Moving on

 

I’m getting Old.

Nothing really new here, of course, I’ve been aware of it for the last thirty years or so; but what is new is that, having reached an age where most normal people keep their grey cells fit feeding squirrels on a pond from a park bench or something like that, I decided to change my ways. Only, considering my zoological prowess, I shall rather invest my idle time within familiar territory. 

Amazing what you can put together over 40 years in the professon. I started up as an amateur, oh so many years ago, and when I actually moved onto the professional stage I thought I’d stick to the handful of instruments that attracted me most at the time and I expected would keep me happy for ever after…
I ended up with over 40 moulds all sorts (and some 470 usable instruments), and it could have been well beyond that, had I complied with all the whims I was asked to over the years.

It has been a lot of fun with every project, by all means – and in fact, sometimes I needed to put my teeth into the odd one just to wipe the blackboard clean and go back afresh to the regular stuff – but, were I really to pick the flowers among the flowers, I woud still put my first love, the six course lute, king of them all, at the top of the list.

Still, the project that gave me a deeper insight into the soul of the lute was the seven-piece family I had the privilege to build for Lynda Sayce (thanks for giving me the rare opportunity!), from liutino piccolo to big bass.

Ploughing through the many surviving instruments by Venere (the obvious choice, goes without saying) and developing a plausible geometrical framework with a number of minor betrayals (we are talking fractions, of course) on some of the old master’s original instruments, in order to stay true to my own working plan. The end resut was well worth all the little headaches and extra work (like making three brand new mould just for the nonce or, true to historical evidence, using double trebles on all of them except the treble and the liutino piccolo).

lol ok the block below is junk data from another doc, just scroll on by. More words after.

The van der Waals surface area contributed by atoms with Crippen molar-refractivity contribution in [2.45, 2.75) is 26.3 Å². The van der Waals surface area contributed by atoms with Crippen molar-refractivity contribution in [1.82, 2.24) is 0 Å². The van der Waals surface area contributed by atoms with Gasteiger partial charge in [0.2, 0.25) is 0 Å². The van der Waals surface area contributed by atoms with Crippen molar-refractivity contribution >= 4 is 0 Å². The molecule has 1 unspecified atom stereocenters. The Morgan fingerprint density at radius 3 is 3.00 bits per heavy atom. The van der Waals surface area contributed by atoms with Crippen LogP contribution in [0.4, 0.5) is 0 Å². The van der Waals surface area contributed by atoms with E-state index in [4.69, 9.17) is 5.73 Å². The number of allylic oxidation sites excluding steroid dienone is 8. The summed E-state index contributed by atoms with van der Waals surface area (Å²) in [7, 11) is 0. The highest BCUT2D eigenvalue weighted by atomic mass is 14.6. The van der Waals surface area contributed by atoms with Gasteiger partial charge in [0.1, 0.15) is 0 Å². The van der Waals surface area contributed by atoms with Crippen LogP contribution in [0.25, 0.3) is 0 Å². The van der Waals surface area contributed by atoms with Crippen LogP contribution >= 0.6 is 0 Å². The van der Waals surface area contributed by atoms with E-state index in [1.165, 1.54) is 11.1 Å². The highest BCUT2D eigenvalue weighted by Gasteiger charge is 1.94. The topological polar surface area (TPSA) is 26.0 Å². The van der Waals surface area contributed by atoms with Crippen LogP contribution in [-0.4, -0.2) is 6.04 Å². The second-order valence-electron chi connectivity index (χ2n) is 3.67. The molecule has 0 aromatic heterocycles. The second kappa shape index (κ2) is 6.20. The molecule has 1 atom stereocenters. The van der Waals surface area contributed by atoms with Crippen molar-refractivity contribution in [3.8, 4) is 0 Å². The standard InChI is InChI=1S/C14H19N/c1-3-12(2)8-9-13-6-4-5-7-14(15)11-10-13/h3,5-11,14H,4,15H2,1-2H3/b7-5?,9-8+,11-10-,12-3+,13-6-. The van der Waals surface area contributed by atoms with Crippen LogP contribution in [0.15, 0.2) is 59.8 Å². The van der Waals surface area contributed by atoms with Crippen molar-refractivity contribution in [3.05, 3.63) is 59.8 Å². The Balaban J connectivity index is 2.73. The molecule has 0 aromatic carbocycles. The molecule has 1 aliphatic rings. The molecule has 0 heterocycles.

Putting together a consort with instruments from different makers, most likely based on different models, just does not work, no matter how good each instrument is in itself. 
(Try, just for fun, to have a bunch of modern opera singers sing a Monteverdi madrigal, some trained in Italian opera, some Wagner specialists, with a pinch of French or Russian spices, all wonderful singers in their own, and see what happens). 

With time an idée fixe of mine became the Roman tradition, once I started to realise that there were consistent fundamental traits of all instruments built in Rome (the main one being the larger scale, which was the consequence of the lower pitch in use there). (See under Instruments of interest). 

Another branch I learned to enjoy putting my teeth into is that of the late Baroque lutes. 
I started to find a real interest in the Baroque dimension a number of years into my professional career: after a handful of instruments in the early days (things without praise or blame, no better or worse than what you found on the market in those days, looking at it with a pinch of detachment) I took a long break from the stuff: I simply could not suss out the real nature of the Baroque lute. Indeed, for a while I wondered whether the Baroque lute makers had any idea themselves about what they were doing (they did of course, from the perspective of who they really were: gamba and fiddle makers in the first place, building lutes for a radically changed aesthetical taste). But I always kept an open ear to the music and a keen eye on what could be seen around – mostly museums, of course – until in 1998 I ‘discovered’ the 1694 Berr in Ptuj (thank you Boris) at one end of the spectrum and in 1999 the 1743 AB Jauch in Copenhagen at the other end, which got me really curious; and soon after I was let to the c. 1740 J Hoffmann in Berlin (led to it by H Hoffmann, the lutenist from Bremen, who obviously wanted to play on a Hoffmann lute – cheers, Harry). 

Of course you’re always welcome to pick my brains on any queries you might have about our wondrous instruments and their music.